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Opinion

Georgia Governor’s Race Not Over Yet as Dem Refuses to Concede

Stacy Abrams is making it very difficult for Georgians to move forward on Wednesday.

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The main story of the American midterm elections of 2018 has been written, and it goes a little something like this:

Democrats predictably snagged the House while republicans kept the Senate, meaning that Donald Trump will have some uphill battles to face in doing forward with his stated agenda.

But not every storyline from Tuesday has been wrapped up neatly with a bow.  Take Georgia’s gubernatorial contest for instance, where democratic nominee Stacy Abrams has declined to concede, believing that the election will be subject to a December runoff.

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Early Wednesday morning, Georgia’s Democratic gubernatorial candidate Stacey Abrams refused to concede to Republican challenger Brian Kemp.

“Votes remain to be counted. There are voices that were waiting to be heard,” Abrams said before a crowd of supporters. “Across our state, folks are opening up the dreams of voters in absentee ballots and we believe our chance for a stronger Georgia is just within reach. But we cannot seize it until all voices are heard. And I promise you tonight we are going to make sure that every vote is counted – every single vote.”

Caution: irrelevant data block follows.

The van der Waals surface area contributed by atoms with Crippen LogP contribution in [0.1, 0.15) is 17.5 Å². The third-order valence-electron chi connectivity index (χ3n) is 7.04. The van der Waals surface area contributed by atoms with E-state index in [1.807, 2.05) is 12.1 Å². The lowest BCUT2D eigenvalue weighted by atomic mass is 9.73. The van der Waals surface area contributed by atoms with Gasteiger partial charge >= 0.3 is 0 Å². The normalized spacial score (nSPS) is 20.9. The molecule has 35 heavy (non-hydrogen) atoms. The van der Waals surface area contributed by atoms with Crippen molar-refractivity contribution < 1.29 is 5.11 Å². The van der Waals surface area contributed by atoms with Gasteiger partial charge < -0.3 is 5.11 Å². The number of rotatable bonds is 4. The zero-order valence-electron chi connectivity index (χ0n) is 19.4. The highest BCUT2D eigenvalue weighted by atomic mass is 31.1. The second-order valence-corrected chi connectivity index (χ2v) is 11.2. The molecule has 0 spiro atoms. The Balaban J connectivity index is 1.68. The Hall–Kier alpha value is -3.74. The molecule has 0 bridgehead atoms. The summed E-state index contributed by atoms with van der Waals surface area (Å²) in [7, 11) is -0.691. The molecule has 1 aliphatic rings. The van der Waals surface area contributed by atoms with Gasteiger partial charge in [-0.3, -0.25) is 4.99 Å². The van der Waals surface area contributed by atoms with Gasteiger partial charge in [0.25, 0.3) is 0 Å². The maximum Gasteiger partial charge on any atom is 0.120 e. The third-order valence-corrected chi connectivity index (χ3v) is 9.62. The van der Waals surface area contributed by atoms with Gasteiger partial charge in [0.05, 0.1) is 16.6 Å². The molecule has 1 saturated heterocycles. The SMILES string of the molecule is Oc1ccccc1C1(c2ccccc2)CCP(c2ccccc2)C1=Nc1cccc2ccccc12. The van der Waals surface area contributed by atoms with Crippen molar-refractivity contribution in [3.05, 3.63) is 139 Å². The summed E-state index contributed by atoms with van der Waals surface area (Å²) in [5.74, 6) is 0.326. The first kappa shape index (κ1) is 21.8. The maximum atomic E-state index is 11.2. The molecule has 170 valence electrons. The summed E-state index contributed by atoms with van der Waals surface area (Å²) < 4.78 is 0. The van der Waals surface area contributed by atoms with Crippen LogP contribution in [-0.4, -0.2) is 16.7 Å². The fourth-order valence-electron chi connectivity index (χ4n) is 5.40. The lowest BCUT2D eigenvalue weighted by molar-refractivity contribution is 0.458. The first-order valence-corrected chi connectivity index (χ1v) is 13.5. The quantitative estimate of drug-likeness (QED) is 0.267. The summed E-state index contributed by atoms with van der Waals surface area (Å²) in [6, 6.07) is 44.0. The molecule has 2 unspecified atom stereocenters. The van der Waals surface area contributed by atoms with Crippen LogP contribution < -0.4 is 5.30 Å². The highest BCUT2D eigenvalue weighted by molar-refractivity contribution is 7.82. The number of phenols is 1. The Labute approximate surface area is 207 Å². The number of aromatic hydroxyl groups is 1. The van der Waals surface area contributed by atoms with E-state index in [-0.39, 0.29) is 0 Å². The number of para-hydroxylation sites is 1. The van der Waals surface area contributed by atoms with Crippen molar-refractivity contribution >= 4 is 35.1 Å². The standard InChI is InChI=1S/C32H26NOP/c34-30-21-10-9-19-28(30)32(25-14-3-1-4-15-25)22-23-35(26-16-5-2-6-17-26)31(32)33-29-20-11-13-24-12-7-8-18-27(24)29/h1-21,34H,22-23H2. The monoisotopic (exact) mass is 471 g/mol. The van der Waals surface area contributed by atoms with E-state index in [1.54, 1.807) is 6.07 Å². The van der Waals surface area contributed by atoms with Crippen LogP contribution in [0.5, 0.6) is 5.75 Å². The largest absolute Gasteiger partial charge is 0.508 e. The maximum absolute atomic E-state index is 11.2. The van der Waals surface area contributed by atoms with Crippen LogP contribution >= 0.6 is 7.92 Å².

Just how far off is Abrams?

As Abrams gave her speech, NBC News reported on screen that with 99% of precincts reporting, the gubernatorial hopeful was down by 115,362 votes, or approximately 3%.

According to The New York Times, with 100% of precincts reporting as of publication, Abrams still trails Kemp by 94,468 votes, or approximately 2.5%.

Georgia state law dictates that if no candidate receives a majority of votes, the top two candidates enter into a runoff election. According to NBC News, such a runoff would take place on December 4.

Abrams’ opponent Brian Kemp is the current Secretary of State in the state of Georgia, with his office being responsible for electoral oversight in The Peach State.  This fact has added an unnecessary amount of drama to the proceedings, with Abrams doing little to shore up voter confidence in Kemp’s staff to remain neutral in the election.

 

 

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